Agencies must provide reasonable accommodations to qualified employees and applicants with disabilities, unless the accommodation would create an undue hardship on the everyday operations of the agency. An undue hardship is an action that requires significant difficulty or expense in relation to the overall size of the agency's program with respect to the number of employees, the number and type of facilities and size of budget; the type of operation, including the composition and structure of the agency's workforce; and the nature and cost of the accommodation.
Undue hardship must be based on an individualized assessment of current circumstances and show how a specific reasonable accommodation would cause significant difficulty or expense. The cost of an accommodation and the availability of alternate accommodations are also factors in determining if an accommodation would be an undue hardship.
Undue hardship may be determined based on the net cost to the employer. Layton does not see any reasonable accommodation causing large agencies a financial undue hardship. "Especially in agencies such as the Army, it's going to have to cost a lot of money to say 'we can't do this for you,'" Layton said.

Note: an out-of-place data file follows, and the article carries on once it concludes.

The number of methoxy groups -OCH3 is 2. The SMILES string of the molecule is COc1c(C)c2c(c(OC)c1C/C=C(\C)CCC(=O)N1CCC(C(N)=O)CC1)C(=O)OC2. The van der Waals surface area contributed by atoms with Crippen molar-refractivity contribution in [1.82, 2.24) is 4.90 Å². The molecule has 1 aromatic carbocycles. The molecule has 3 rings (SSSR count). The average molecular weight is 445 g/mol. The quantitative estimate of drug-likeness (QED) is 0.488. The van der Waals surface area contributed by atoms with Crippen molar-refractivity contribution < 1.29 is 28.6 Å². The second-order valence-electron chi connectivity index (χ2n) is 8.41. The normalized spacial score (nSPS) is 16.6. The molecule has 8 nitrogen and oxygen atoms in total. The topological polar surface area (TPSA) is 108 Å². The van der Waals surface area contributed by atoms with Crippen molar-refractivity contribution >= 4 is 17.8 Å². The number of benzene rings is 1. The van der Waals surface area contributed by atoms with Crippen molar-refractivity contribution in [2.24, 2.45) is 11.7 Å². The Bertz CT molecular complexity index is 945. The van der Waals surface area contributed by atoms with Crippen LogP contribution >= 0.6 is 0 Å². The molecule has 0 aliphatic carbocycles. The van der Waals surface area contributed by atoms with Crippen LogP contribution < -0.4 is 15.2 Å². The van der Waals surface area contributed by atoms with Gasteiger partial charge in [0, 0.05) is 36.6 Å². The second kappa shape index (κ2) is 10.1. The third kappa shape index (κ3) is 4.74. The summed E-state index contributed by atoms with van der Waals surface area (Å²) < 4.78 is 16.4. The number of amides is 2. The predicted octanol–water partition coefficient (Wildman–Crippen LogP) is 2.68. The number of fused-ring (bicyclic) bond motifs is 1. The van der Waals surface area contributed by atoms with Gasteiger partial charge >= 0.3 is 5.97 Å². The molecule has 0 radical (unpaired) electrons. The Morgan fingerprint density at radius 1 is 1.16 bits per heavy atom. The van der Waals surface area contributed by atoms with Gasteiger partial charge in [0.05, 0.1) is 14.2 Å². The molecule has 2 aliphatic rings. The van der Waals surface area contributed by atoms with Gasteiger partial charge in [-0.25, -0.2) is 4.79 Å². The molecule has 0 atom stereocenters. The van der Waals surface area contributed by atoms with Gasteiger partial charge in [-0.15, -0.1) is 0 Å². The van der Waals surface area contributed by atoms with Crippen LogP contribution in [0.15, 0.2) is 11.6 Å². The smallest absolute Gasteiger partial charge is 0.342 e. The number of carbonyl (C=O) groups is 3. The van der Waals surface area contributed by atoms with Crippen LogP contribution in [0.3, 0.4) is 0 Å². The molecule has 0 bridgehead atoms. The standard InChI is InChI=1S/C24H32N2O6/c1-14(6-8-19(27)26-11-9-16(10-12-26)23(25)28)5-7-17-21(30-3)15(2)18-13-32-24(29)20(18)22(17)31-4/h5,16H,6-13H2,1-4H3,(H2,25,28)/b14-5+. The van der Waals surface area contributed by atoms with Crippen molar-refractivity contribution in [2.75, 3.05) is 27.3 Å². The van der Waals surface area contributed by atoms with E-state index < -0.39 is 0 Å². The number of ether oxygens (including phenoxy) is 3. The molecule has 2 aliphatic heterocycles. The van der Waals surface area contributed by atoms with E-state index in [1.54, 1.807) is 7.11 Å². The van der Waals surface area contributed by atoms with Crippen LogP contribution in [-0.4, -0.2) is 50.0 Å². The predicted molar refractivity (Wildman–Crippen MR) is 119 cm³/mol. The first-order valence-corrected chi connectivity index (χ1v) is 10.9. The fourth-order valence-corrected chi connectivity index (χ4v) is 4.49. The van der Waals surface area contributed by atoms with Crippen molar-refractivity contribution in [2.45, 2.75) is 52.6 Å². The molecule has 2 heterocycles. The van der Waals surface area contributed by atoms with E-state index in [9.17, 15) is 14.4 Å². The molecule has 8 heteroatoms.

Undue hardship is not limited to financial difficulty; it may also be caused by a reasonable accommodation that is unduly extensive or disruptive, or one that would fundamentally alter the nature or operation of the business. However, an employer cannot claim undue hardship based on employees' fears or prejudice, or because providing a reasonable accommodation might have a negative impact on employee morale.
Also, an employer doesn't have to modify the work hours of an employee with a disability if doing so would prevent other employees from performing their jobs. The significant disruption to the operations of the employer constitutes an undue hardship.
Because the amount of time it takes to respond to a reasonable accommodation request depends on the nature of the accommodation, there is no specific timeline. Time limits should, however, be as short as reasonably possible.
Once an accommodation has been implemented, it is important to monitor it for success and continued appropriateness. People and situations change and it is important to recognize that reasonable accommodation is a process, not a one-time fix.
Reasonable accommodation allows agencies to expand their pool of qualified workers by giving them authorization to alter certain aspects of job functions to allow individuals with disabilities equal employment opportunities. It is vital that people with disabilities who can and want to work are supported in their efforts to do so, and such support is available because of the advent of reasonable accommodation. With reasonable accommodation, any pre-existing barriers in the workplace have been knocked down, and the doorway to equal employment opportunities has been propped open.